The number of second-hand cars changing hands has dropped to the lowest level in six years as dealers’ stock of motors runs thin on the back of unprecedented demand, trade body figures revealed today.
With an increasing number of drivers turning to the used market rather than waiting months for delayed new cars to be delivered, dealer stocks of second-hand vehicles have shrunk as buyers snap them up quicker than ever before.
Dwindling availability and growing competition for pre-owned models has sent used car values spiralling in recent months, pricing some customers out of buying the vehicles they want.
Figures released last week claim the average price paid for a second-hand vehicle has risen from £13,973 in May to £16,878 by the end of October – the highest it has ever been according to records held by Auto Trader.
Some year-old cars – described as ‘nearly new’ models – are in such high demand that 22 per cent are being advertised for prices above what they cost from showrooms brand new.
Official statistics published by the motor trade body today show that 2,034,342 used vehicles changed hands in the previous quarter, down six per cent on last year and two per cent on pre-pandemic figures from 2019.
Purchases were the weakest for a three-month period since 2015, with declining sales in every month, down five per cent in July, six per cent in August and eight per cent in September.
The decline is almost entirely due to a lack of vehicle stock and sky-high advertised prices, both of which have been triggered by the short supply of new cars entering the market.
Car makers’ ongoing difficulties securing semiconductor chips globally for the production of new models means outputs have slowed dramatically since the pandemic first hit.
With manufacturing not at full capacity, delivery dates for brand new cars have been delayed, with some customers being told they could wait for over a year for orders to arrive.
Motorists unwilling – or unable – to wait for such extended periods have instead turned their attention to the used market and seen demand soar to never-before-seen levels.
Video: Lowest October car sales since 2002 (Sky News Australia)
Auto Trader reported last week that the average price of a pre-owned car on its website had risen for a 19th consecutive month in October, up 25.6 per cent year-on-year – a record leap in values, and motors were selling 11 per cent faster than they were in the same month in 2019.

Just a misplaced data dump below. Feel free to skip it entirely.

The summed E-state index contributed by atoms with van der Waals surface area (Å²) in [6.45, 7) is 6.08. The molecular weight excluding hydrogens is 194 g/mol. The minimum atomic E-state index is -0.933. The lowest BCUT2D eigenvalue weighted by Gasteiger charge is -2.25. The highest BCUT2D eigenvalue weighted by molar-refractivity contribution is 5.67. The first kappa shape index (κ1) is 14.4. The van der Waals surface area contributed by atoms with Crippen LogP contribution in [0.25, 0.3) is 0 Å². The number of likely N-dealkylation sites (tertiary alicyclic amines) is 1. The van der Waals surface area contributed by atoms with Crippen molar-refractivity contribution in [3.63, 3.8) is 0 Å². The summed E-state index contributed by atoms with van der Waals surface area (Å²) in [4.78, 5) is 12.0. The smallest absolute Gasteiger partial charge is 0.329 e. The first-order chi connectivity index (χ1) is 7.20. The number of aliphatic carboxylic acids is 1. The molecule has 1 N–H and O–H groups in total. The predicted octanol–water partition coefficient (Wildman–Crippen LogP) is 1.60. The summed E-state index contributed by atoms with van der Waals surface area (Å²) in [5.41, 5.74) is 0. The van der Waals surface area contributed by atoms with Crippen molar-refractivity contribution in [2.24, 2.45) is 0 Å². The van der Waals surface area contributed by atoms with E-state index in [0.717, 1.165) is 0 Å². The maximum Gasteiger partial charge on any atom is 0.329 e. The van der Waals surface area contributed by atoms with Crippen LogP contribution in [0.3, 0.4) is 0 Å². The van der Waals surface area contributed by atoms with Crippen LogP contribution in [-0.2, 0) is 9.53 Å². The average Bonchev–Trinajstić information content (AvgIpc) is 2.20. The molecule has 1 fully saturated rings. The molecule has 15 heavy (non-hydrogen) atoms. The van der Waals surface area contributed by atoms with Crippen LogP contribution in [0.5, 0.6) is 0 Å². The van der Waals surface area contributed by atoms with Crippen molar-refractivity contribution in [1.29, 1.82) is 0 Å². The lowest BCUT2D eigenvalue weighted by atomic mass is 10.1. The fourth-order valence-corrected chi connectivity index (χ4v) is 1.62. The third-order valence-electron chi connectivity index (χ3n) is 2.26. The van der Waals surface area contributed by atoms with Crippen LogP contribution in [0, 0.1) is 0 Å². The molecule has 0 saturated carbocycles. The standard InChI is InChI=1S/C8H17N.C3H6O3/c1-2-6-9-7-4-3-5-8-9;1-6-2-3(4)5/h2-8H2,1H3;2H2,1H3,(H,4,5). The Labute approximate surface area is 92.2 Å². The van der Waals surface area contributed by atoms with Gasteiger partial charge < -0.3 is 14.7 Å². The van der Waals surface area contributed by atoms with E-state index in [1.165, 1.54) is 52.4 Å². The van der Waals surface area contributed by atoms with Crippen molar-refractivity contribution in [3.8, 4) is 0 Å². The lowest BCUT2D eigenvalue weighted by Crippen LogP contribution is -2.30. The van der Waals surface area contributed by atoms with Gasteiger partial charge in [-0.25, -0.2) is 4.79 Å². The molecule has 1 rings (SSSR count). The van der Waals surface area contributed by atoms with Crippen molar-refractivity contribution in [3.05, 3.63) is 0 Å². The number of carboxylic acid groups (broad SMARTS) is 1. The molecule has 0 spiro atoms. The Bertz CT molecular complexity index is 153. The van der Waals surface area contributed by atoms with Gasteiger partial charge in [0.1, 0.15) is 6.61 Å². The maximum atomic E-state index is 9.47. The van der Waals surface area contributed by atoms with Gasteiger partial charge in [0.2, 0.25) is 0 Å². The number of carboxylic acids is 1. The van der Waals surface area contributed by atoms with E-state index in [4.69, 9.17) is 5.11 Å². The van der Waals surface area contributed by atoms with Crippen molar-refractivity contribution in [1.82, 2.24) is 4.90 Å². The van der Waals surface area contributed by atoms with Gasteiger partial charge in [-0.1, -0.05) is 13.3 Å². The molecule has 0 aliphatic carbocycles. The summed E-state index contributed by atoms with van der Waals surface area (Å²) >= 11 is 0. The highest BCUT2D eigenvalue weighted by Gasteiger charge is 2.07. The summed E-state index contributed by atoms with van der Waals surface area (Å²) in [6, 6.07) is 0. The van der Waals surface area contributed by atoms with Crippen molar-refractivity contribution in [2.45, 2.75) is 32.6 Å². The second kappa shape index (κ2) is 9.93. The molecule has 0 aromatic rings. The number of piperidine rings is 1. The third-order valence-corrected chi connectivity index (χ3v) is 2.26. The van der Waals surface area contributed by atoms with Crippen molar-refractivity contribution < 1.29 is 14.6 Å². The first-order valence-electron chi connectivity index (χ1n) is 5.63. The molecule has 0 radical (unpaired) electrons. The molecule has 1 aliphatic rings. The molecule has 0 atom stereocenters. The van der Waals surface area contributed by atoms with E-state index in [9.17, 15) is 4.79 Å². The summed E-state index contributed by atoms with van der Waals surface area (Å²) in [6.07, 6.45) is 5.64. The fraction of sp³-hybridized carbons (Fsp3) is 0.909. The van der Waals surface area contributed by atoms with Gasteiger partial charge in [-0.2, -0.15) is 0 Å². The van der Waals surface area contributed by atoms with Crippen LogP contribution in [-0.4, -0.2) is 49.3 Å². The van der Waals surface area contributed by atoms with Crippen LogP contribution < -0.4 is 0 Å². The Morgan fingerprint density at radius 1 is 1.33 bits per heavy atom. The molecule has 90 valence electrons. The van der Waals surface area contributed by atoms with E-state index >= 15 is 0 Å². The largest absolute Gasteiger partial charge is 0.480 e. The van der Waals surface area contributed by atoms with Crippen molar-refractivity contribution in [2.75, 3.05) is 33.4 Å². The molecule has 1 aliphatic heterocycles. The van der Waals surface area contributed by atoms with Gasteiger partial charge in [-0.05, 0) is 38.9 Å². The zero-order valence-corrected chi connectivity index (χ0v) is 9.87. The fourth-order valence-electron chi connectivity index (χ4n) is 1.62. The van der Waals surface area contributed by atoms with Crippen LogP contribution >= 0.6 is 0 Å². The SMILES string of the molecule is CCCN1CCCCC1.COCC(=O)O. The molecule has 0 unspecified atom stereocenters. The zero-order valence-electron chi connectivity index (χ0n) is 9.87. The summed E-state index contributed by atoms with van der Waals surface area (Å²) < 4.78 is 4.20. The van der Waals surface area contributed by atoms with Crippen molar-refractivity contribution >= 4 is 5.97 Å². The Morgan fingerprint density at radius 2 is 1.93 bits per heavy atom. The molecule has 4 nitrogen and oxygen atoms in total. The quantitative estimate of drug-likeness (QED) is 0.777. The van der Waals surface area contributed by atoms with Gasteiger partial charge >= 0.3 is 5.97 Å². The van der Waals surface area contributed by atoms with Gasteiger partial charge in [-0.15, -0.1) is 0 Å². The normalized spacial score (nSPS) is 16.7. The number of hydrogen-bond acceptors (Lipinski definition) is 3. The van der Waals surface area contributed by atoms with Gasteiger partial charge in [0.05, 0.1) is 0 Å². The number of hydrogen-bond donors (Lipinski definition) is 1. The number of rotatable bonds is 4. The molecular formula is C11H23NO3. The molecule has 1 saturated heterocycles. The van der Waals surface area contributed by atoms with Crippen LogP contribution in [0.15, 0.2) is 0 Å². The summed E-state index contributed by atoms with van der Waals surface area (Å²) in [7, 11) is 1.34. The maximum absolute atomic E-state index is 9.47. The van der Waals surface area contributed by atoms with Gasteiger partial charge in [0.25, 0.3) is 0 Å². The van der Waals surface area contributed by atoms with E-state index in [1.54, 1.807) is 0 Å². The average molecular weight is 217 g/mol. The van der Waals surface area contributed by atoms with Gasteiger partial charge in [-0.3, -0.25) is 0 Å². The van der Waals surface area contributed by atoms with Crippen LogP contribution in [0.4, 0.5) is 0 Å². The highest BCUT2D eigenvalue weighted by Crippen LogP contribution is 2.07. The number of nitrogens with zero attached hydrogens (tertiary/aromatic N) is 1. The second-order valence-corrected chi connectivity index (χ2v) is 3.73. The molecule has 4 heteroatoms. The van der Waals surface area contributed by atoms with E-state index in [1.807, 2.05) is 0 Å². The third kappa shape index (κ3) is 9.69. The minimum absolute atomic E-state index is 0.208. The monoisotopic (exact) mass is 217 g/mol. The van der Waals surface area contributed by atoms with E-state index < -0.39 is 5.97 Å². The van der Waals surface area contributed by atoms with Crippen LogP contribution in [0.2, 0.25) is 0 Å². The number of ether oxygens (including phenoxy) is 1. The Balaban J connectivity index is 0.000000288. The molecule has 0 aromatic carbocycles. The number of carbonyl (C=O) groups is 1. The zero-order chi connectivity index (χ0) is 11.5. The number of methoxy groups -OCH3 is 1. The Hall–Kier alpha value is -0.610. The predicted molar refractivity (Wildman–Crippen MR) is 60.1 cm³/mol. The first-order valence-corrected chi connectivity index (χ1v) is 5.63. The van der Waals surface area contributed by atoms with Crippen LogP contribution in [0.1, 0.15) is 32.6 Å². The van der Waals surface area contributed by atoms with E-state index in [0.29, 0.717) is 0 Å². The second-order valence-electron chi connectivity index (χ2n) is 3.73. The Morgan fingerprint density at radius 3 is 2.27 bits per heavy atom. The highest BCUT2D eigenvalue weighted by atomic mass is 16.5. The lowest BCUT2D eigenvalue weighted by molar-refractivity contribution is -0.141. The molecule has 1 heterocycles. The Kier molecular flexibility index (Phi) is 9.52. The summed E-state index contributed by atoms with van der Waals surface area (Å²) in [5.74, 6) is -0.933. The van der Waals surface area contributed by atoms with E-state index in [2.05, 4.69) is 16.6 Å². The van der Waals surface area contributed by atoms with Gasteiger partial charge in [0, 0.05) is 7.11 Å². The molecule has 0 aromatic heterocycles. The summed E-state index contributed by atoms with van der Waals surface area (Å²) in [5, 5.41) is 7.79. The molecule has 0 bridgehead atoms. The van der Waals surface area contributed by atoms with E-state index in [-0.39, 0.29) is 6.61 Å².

The jump in demand, enquiries and rapid sale times has taken a big toll on stock, with retailers having 12.2 per cent fewer motors advertised than they did two years ago.
Commenting on the figures released this morning, Mike Hawes, chief executive at the Society of Motor Manufacturers and Traders, said: ‘Given the circumstances, with the global pandemic causing a shortage of semiconductors needed to produce new vehicles, undermining the new car market, used transactions were always going to suffer too.
‘This is particularly worrying as fleet renewal – of both new and used – is essential if we are to address air quality and carbon emissions concerns.’
Seán Kemple, managing director at Close Brothers Motor Finance, said the outbreak of Covid-19 and resulting semiconductor shortages had caused a ‘huge domino effect’ for dealers, and said it could be a long road ahead before things go back to normal’.
‘In such an unusual and uncertain environment, it will be important for car dealers to keep their ear to the ground and be as adaptable as possible,’ he added.
‘That could mean careful consideration about the stock sold on their forecourt, or how they are pricing their vehicles, and being prepared to have to respond regularly to volatility.
‘We can all hope to see the supply squeeze ease up next year, but in the meantime, customers will rely on the trusted advice of dealers when shopping around for their next car.’
Jim Holder, editorial director at WhatCar?, adds: ‘As new car stock availability declines, this will translate to reduced stock in the used market.
‘Already prices on some used models have grown by more than 20 per cent, and the drop of 6.2 per cent in used sales in Q3 this year points to a potentially tricky 2022 ahead, as the microchip shortage for new cars is expected to continue into next year.’
The SMMT pointed out that demand for used examples of both battery electric and plug-in hybrid vehicles had continued to grow in Q3, mirroring increasing sales records on the new market.
The Ford Fiesta retains its crown as the best-selling second-hand car, just ahead of the Vauxhall Corsa and VW Golf in Q3 of 2021.
In terms of regional sales, the South East saw the most used cars change hands in the three months from July to September.
Semiconductor chip shortage explained